Pope Francis and Prince William have pledged their support for the Street Child World Cup as the tournament kicked off this weekend in Rio de Janeiro, Brazil.
“The Holy Father is pleased to offer his support to the Street Child World Cup tournament 2014 and cordially imparts to all the participants his Apostolic Blessing as a pledge of abundant graces,” said Archbishop of Rio Dom Orani Tempesta, adding that the Pope was “pleased to be informed of this significant initiative”.
Speaking at the opening ceremony of the event, organized in association with Save the Children to achieve global scale, the archbishop delivered just the latest high-profile endorsement of an initiative that brings 230 street-connected children from 19 countries together to put the spotlight on children’s rights.
Prince William also added his voice to a chorus of high-profile figures, expressing his hope that the event preceding the Fifa World Cup helps to “ensure a bright and happy future” that every child deserves.
“This fantastic tournament shines a spotlight on the 100 million children around the world living on the streets. It unites them through the universal language of football, and gives them a global platform to be heard,” said the Duke of Cambridge, who is president of the Football Association.
Pope Francis and Prince William join David Beckham, Pele and Archbishop Desmond Tutu in backing the 10-day event, which brings street-connected children together to give them a platform and campaign for their rights.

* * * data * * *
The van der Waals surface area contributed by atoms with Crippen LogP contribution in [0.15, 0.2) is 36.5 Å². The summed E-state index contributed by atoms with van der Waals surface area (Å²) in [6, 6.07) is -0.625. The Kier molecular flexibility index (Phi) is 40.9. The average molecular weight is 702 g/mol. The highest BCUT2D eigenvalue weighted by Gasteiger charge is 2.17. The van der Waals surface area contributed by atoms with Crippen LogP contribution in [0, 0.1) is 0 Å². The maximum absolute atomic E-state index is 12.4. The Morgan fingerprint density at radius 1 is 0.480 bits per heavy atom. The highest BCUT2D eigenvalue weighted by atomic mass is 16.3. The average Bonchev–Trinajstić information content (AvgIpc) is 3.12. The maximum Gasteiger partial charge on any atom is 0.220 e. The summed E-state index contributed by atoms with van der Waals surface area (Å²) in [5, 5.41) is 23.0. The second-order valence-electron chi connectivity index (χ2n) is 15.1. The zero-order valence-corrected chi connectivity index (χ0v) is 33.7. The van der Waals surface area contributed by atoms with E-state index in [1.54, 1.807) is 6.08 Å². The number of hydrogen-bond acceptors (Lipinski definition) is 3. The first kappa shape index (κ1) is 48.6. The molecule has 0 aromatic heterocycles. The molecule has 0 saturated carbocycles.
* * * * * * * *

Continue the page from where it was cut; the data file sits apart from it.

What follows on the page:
The encouragement from Pope Francis, himself a known Criança Não é da Rua football fan, comes as a particular boost for the Brazilian campaign calling for the first national public policy on street children, Criança Não é da Rua (Children are not of the Street), which the SCWC is backing.
Alongside the football at the SCWC, the children will participate in a festival of arts and the only global street child conference of its kind, which will culminate in the “Rio Rights declaration”. After the inaugural Street Child World Cup contributed to the ending of the brutal practice of “street sweeps” in Durban, South Africa in 2010, this time the talks will held in the knowledge that substantial change is possible. This year, the conference will act as a platform for the campaign Criança Não é da Rua, organised by 300 civil society entities and commissioned by the Brazilian human rights secretariat to draft the public policy.
The intensive ten-day programme encourages enjoyment, exploration and interaction. Most importantly, though, it aims to create a supportive and active forum for “street champions” from around the world to express themselves with confidence and the sense that they can achieve lasting change.